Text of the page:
Many dancers are travelers themselves, so they will understand what we are going through, including the cultural shocks.

Globalization also means more dancing seminars, conferences, competitions and international events (not to mention dancers that go on world tours). It is possible to find excellent salsa dancers in India, swing dancers in Korea, flamenco experts in Argentina o belly dancers in the United States. The last five years, while traveling, even the dance instructors I met in small towns were travelers themselves, and they were aware of cultural differences. For a traveler-dancer, meeting open-minded people like that is priceless.

Let’s just state the obvious: dancing makes fantastic physical activity!

It’s a fun workout, doesn’t matter if you are in the beginner or advanced class. Just be mindful of your body, don’t push yourself too much and prevent getting hurt… just like in every other activity, you have to care for your wellbeing to be able to continue enjoying it.

Learning about traditional dances and music instruments is a fast and active way to get to know a certain culture.

Photo: karen_chan

One of the best experiences I had in Japan was a Taiko class. Taiko are typical Japanese drums played in a choreographed way. It didn’t take me long to discover similarities with Argentinian drums (“bombo”)… Excited with my findings, I told my Taiko instructor, who seemed genuinely interested in learning more about the bombo. When I suggested staying after class and chat, the instructor suddenly froze. It didn’t take me long to realize Japanese people have very different etiquettes for making invitations and that it takes them longer than Argentinians to trust someone they’ve just met.

Dancing helps to be present, focused, attentive even to the smaller things going on inside you and around you.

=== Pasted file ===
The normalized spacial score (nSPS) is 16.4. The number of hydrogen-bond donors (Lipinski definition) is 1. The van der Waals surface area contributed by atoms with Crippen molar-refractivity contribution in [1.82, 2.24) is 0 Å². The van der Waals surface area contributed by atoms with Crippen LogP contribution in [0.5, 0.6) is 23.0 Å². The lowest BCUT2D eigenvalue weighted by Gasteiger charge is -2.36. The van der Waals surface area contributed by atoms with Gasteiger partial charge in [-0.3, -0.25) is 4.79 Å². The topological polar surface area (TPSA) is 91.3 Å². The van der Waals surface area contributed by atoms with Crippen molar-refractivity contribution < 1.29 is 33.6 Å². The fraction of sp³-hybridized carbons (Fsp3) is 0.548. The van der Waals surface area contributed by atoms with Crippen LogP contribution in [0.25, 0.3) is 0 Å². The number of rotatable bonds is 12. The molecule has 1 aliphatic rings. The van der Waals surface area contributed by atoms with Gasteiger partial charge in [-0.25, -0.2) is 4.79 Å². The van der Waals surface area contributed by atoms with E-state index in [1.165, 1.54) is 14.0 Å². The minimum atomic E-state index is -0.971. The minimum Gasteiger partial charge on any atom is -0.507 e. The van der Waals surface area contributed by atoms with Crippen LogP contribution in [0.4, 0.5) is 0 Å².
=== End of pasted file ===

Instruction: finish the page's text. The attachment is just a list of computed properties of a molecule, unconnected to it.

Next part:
In other words, dancing is one of my favorite ways to practice mindful meditation principles. Being present is good, no matter where you are: home or abroad. When I have a problem, when I miss my loved ones, when I’m worried about something, dancing helps me bring myself back to the present time and place. The only things I have to care about are being in time with the rhythm, coordinating my footwork, spinning and keep on dancing. This is one of the reasons I believe dancing kept me sane when I move abroad to work and study for two years and I went through hardship.

You’ll meet super interesting people who dare to live “outside the box”.

In my personal experience, some of the most amazing people I’ve met dance. They dance different styles, for different reasons, with different skills, but they dance nonetheless. It has always been easier to find unconventional individuals that understand we are all different on the dance floor than anywhere else. “Locos lindos” we say in Spanish, crazy fun. You know, the kind of people who are not afraid of looking like a fool. And one can never have too many friends that are crazy fun and unafraid of looking like a fool.

You can read this article in Spanish here